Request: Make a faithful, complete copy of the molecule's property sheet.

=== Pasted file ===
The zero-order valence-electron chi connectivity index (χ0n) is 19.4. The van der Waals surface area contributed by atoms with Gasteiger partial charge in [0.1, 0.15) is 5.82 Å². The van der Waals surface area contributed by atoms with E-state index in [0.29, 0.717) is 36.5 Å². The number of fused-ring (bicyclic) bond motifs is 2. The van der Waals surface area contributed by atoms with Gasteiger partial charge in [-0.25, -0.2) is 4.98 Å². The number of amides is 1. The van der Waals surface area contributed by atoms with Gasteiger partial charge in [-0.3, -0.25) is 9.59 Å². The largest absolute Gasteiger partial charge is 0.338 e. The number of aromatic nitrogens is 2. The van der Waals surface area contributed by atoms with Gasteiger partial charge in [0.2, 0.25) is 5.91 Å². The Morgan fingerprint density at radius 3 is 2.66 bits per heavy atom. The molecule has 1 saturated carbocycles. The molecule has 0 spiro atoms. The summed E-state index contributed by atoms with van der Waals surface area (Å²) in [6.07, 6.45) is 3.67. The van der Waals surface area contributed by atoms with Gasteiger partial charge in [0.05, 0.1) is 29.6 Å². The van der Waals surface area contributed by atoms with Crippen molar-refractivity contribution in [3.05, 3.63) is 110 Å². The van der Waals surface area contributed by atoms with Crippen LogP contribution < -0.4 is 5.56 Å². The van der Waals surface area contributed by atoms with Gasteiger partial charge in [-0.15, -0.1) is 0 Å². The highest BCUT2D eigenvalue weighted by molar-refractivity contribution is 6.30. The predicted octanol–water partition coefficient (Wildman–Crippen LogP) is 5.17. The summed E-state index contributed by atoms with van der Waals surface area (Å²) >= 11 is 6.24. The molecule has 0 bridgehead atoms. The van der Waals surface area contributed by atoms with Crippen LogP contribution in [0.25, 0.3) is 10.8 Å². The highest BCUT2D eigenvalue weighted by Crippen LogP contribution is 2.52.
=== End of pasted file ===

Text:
The zero-order valence-electron chi connectivity index (χ0n) is 19.4. The van der Waals surface area contributed by atoms with Gasteiger partial charge in [0.1, 0.15) is 5.82 Å². The van der Waals surface area contributed by atoms with E-state index in [0.29, 0.717) is 36.5 Å². The number of fused-ring (bicyclic) bond motifs is 2. The van der Waals surface area contributed by atoms with Gasteiger partial charge in [-0.25, -0.2) is 4.98 Å². The number of amides is 1. The van der Waals surface area contributed by atoms with Gasteiger partial charge in [-0.3, -0.25) is 9.59 Å². The largest absolute Gasteiger partial charge is 0.338 e. The number of aromatic nitrogens is 2. The van der Waals surface area contributed by atoms with Gasteiger partial charge in [0.2, 0.25) is 5.91 Å². The Morgan fingerprint density at radius 3 is 2.66 bits per heavy atom. The molecule has 1 saturated carbocycles. The molecule has 0 spiro atoms. The summed E-state index contributed by atoms with van der Waals surface area (Å²) in [6.07, 6.45) is 3.67. The van der Waals surface area contributed by atoms with Gasteiger partial charge in [0.05, 0.1) is 29.6 Å². The van der Waals surface area contributed by atoms with Crippen molar-refractivity contribution in [3.05, 3.63) is 110 Å². The van der Waals surface area contributed by atoms with Crippen LogP contribution < -0.4 is 5.56 Å². The van der Waals surface area contributed by atoms with Gasteiger partial charge in [-0.15, -0.1) is 0 Å². The highest BCUT2D eigenvalue weighted by molar-refractivity contribution is 6.30. The predicted octanol–water partition coefficient (Wildman–Crippen LogP) is 5.17. The summed E-state index contributed by atoms with van der Waals surface area (Å²) >= 11 is 6.24. The molecule has 0 bridgehead atoms. The van der Waals surface area contributed by atoms with Crippen LogP contribution in [0.25, 0.3) is 10.8 Å². The highest BCUT2D eigenvalue weighted by Crippen LogP contribution is 2.52.